‘Chokehold’ death a homicide
NEW YORK (AP) – New Yorkers enraged by a man’s death in police custody see a medical examiner’s ruling that blames a prohibited chokehold as a clear indication the officers involved should face criminal charges.
“They killed somebody,” neighbour Charlene Thomas said after the city’s medical examiner deemed Eric Garner’s death a homicide. “Why? Because they’re cops, they gotta get away with this?”
Garner was killed by neck compressions from the chokehold and “the compression of his chest and prone positioning during physical restraint by police”, city medical examiner spokeswoman Julie Bolcer said yesterday.
Ramsey Orta, a friend of Garner’s who videotaped his struggle with police, said the medical examiner’s ruling wasn’t surprising.
“I knew that was the cause because I saw it,” he said. “Now somebody should get charged.”
Asthma, heart disease and obesity were contributing factors in the death of the 43-year-old Garner, a 6-foot-3, 350-pound father of six, she said.
His videotaped arrest and final pleas of “I can’t breathe!” sparked outrage and led to the overhaul of use-of-force training for the nation’s largest police department.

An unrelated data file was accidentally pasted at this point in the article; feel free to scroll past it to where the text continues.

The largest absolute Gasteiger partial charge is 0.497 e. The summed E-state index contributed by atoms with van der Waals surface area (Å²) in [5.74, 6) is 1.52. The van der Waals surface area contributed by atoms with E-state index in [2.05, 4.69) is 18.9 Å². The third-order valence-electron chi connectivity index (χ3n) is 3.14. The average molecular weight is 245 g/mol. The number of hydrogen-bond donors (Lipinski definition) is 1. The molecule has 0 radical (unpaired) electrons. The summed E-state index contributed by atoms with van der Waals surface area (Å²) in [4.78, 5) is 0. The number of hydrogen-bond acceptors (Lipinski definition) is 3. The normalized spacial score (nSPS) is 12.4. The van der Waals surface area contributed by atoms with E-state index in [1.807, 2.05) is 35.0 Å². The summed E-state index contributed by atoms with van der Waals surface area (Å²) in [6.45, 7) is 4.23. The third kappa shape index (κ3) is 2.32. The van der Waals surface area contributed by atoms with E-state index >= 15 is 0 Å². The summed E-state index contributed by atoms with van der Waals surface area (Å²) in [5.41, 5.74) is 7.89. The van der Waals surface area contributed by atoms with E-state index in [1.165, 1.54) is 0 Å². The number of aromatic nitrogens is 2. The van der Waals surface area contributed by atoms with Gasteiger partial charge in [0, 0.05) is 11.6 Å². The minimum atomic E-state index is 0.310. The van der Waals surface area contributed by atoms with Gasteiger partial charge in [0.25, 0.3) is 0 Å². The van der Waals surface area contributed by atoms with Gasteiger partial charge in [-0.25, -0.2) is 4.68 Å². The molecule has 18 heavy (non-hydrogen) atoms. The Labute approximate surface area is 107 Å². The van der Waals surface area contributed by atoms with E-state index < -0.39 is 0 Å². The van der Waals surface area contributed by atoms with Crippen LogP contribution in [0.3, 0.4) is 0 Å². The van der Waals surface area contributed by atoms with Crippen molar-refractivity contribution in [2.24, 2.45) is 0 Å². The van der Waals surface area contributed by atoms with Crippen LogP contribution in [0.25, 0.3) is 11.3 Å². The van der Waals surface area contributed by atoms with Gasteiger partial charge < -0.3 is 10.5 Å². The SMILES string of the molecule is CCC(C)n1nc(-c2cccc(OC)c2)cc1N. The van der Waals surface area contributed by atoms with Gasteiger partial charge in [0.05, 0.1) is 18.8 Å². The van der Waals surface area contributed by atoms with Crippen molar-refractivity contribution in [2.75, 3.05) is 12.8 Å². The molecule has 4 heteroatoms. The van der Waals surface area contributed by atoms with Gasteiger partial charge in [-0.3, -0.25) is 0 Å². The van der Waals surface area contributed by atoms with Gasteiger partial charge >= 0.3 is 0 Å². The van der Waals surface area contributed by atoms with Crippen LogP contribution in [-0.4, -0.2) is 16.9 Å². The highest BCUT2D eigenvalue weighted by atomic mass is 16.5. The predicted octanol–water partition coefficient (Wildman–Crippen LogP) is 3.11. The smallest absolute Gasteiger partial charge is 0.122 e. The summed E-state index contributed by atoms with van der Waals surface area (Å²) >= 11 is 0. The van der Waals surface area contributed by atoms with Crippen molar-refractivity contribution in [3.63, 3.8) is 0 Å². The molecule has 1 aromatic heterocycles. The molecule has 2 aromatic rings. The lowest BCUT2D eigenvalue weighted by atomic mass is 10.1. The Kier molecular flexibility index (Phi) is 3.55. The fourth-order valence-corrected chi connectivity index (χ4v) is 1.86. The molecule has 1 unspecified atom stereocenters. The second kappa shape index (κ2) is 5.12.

The confrontation between the white police officer who used the chokehold, Daniel Pantaleo, and Garner, who is black, prompted calls by the Reverend Al Sharpton for a federal civil rights investigation.
Garner’s family will join Sharpton today to address the medical examiner’s ruling, a spokeswoman said.
The finding increases the likelihood that the case will be presented to a grand jury to determine whether Pantaleo or any other officers involved in the confrontation will face criminal charges.
Pantaleo’s attorney, Stuart London, declined to comment.
Garner’s wife, Esaw Garner, told the Daily News, “Thank God the truth is finally out.”
Mayor Bill de Blasio extended his sympathies to Garner’s family in a statement and pledged to continue repairing the relationship between minority communities and the New York Police Department.